JOSE interfaces.

class josepy.interfaces.JSONDeSerializable

Bases: object

Interface for (de)serializable JSON objects.

Please recall, that standard Python library implements json.JSONEncoder and json.JSONDecoder that perform translations based on respective conversion tables that look pretty much like the one below (for complete tables see relevant Python documentation):

JSON Python
object dict

While the above conversion table is about translation of JSON documents to/from the basic Python types only, JSONDeSerializable introduces the following two concepts:

Turning an arbitrary Python object into Python object that can be encoded into a JSON document. Full serialization produces a Python object composed of only basic types as required by the conversion table. Partial serialization (accomplished by to_partial_json()) produces a Python object that might also be built from other JSONDeSerializable objects.
Turning a decoded Python object (necessarily one of the basic types as required by the conversion table) into an arbitrary Python object.

Serialization produces serialized object (“partially serialized object” or “fully serialized object” for partial and full serialization respectively) and deserialization produces deserialized object, both usually denoted in the source code as jobj.

Wording in the official Python documentation might be confusing after reading the above, but in the light of those definitions, one can view json.JSONDecoder.decode() as decoder and deserializer of basic types, json.JSONEncoder.default() as serializer of basic types, json.JSONEncoder.encode() as serializer and encoder of basic types.

One could extend json to support arbitrary object (de)serialization either by:

Interestingly, default is required to perform only partial serialization, as json.dumps() applies default recursively. This is the idea behind making to_partial_json() produce only partial serialization, while providing custom json_dumps() that dumps with default set to json_dump_default().

To make further documentation a bit more concrete, please, consider the following imaginatory implementation example:

class Foo(JSONDeSerializable):
    def to_partial_json(self):
        return 'foo'

    def from_json(cls, jobj):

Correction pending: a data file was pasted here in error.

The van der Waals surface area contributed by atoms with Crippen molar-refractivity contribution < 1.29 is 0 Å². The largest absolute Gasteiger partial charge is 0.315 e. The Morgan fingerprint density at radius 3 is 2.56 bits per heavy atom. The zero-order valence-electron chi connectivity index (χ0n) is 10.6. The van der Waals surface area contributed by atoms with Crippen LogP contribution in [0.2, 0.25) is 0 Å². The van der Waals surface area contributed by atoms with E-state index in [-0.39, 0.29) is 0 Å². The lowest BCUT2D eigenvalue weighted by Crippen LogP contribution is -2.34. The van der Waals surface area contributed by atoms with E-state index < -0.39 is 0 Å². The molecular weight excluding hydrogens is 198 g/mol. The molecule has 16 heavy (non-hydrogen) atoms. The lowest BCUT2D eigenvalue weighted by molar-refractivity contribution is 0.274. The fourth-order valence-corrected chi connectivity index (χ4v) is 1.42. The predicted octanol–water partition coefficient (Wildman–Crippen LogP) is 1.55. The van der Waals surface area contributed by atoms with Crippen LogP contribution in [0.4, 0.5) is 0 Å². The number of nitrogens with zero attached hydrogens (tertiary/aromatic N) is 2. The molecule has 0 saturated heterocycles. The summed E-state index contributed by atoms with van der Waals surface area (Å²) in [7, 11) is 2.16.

return Foo()

class Bar(JSONDeSerializable):
    def to_partial_json(self):
        return [Foo(), Foo()]

    def from_json(cls, jobj):
        return Bar()
classmethod from_json(jobj)

Deserialize a decoded JSON document.

Parameters:jobj – Python object, composed of only other basic data types, as decoded from JSON document. Not necessarily dict (as decoded from “JSON object” document).
Raises:josepy.errors.DeserializationError – if decoding was unsuccessful, e.g. in case of unparseable X509 certificate, or wrong padding in JOSE base64 encoded string, etc.
classmethod json_dump_default(python_object)

Serialize Python object.

This function is meant to be passed as default to json.dump() or json.dumps(). They call default(python_object) only for non-basic Python types, so this function necessarily raises TypeError if python_object is not an instance of IJSONSerializable.

Please read the class docstring for more information.


Dump to JSON string using proper serializer.

Returns:JSON document string.
Return type:str

Dump the object to pretty JSON document string.

Return type:str
classmethod json_loads(json_string)

Deserialize from JSON document string.


Fully serialize.

Again, following the example from before, full serialization means the following:

assert Bar().to_json() == ['foo', 'foo']
Raises:josepy.errors.SerializationError – in case of any serialization error.
Returns:Fully serialized object.

Partially serialize.

Following the example, partial serialization means the following:

assert isinstance(Bar().to_partial_json()[0], Foo)
assert isinstance(Bar().to_partial_json()[1], Foo)

# in particular...
assert Bar().to_partial_json() != ['foo', 'foo']
Raises:josepy.errors.SerializationError – in case of any serialization error.
Returns:Partially serializable object.